|Antifouling coatings influence both abundance and community structure of colonizing biofilms : a case study in the North-Western Mediterranean Sea. |
(Article) Publié: Applied And Environmental Microbiology, vol. p.00948-14 (2014)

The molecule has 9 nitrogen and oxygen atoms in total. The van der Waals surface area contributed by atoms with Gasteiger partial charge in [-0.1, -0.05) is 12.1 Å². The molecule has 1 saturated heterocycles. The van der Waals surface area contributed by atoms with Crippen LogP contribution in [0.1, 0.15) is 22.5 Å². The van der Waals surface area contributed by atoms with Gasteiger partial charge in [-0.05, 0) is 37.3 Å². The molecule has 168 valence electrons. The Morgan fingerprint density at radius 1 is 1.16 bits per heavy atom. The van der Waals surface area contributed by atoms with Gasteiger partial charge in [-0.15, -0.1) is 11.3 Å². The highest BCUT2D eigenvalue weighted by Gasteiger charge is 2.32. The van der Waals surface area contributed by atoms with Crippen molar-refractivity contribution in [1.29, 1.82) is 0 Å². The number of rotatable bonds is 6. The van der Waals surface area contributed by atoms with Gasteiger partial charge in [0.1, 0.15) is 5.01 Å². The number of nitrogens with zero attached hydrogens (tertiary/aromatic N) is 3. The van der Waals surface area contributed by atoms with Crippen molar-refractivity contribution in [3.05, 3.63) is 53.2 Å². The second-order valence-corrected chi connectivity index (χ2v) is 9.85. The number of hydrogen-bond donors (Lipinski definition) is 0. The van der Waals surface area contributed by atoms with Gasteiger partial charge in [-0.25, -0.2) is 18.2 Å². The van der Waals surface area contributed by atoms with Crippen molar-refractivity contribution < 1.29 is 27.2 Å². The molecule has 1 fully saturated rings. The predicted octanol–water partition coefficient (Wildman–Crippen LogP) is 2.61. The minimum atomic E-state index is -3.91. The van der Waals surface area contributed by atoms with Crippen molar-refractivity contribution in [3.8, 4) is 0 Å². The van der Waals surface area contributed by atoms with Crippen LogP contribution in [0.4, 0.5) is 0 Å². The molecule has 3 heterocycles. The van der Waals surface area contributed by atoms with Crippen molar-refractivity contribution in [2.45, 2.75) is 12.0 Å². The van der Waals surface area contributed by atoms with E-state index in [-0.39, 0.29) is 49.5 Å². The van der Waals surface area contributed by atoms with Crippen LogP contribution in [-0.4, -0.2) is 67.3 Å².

When immersed in seawater, substrates are rapidly colonized by both micro- and macroorganisms. This process is responsible for important economic and ecological prejudices in particular when related to ship hulls or aquaculture nets. Commercial antifouling coatings are supposed to reduce biofouling, ie micro and macrofoulers. In this study, biofilms that primarily settled on seven different coatings (Polyvinyl chloride -PVC-, a Fouling Release Coating -FRC-, five Self-Polishing Copolymer coatings -SPC- including four commercial ones) have been quantitatively studied, after one month of immersion in summer in the Toulon bay (North-western Mediterranean Sea, France) using flow cytometry (FCM), microscopy and Denaturing Gradient Gel Electrophoresis. FCM was used after a pre-treatment to separate cells from the biofilm matrix, in order to determine densities of heterotrophic bacteria, picocyanobacteria, pico- and nanoeukaryotes on these coatings. Among diatoms, the only microphytobenthic class identified using microscopy, Licmophora, Navicula and Nitzschia were determined as the dominant taxa. Overall, biocide-free coatings showed higher densities than all, except for one biocidal coating, whatever the group of microorganisms. Heterotrophic bacteria always showed the highest densities, diatoms showing the lowest, but relative abundance of these groups varied depending on the coatings. In particular, the SPC copper-free coating failed to prevent diatom settlement, whereas the SPC pyrithione-free coating exhibited high picocyanobacteria density. These results highlighted the interest of FCM for antifouling coatings assessment, as well as the specific selection among microbial communities by antifouling coatings.